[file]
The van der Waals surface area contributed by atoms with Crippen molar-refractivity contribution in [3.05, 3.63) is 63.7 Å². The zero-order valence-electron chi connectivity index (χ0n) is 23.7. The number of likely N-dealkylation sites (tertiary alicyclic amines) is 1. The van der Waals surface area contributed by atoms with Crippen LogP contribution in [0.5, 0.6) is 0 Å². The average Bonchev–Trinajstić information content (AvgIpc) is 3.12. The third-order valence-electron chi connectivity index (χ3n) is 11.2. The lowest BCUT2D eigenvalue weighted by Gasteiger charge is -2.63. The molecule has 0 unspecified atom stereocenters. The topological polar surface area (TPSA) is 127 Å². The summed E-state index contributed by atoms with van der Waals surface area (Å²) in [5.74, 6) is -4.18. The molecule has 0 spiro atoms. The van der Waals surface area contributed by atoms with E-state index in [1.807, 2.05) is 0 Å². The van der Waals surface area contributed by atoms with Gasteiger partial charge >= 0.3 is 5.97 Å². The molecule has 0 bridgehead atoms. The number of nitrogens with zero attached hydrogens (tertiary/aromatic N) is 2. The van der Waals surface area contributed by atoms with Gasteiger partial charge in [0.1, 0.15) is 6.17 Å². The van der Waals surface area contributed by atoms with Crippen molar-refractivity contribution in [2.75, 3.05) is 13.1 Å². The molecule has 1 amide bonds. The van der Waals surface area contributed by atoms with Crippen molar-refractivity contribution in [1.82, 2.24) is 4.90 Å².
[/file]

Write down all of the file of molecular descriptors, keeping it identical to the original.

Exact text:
The van der Waals surface area contributed by atoms with Crippen molar-refractivity contribution in [3.05, 3.63) is 63.7 Å². The zero-order valence-electron chi connectivity index (χ0n) is 23.7. The number of likely N-dealkylation sites (tertiary alicyclic amines) is 1. The van der Waals surface area contributed by atoms with Crippen LogP contribution in [0.5, 0.6) is 0 Å². The average Bonchev–Trinajstić information content (AvgIpc) is 3.12. The third-order valence-electron chi connectivity index (χ3n) is 11.2. The lowest BCUT2D eigenvalue weighted by Gasteiger charge is -2.63. The molecule has 0 unspecified atom stereocenters. The topological polar surface area (TPSA) is 127 Å². The summed E-state index contributed by atoms with van der Waals surface area (Å²) in [5.74, 6) is -4.18. The molecule has 0 spiro atoms. The van der Waals surface area contributed by atoms with E-state index in [1.807, 2.05) is 0 Å². The van der Waals surface area contributed by atoms with Gasteiger partial charge >= 0.3 is 5.97 Å². The molecule has 0 bridgehead atoms. The number of nitrogens with zero attached hydrogens (tertiary/aromatic N) is 2. The van der Waals surface area contributed by atoms with Gasteiger partial charge in [0.1, 0.15) is 6.17 Å². The van der Waals surface area contributed by atoms with Crippen molar-refractivity contribution in [2.75, 3.05) is 13.1 Å². The molecule has 1 amide bonds. The van der Waals surface area contributed by atoms with Crippen molar-refractivity contribution in [1.82, 2.24) is 4.90 Å².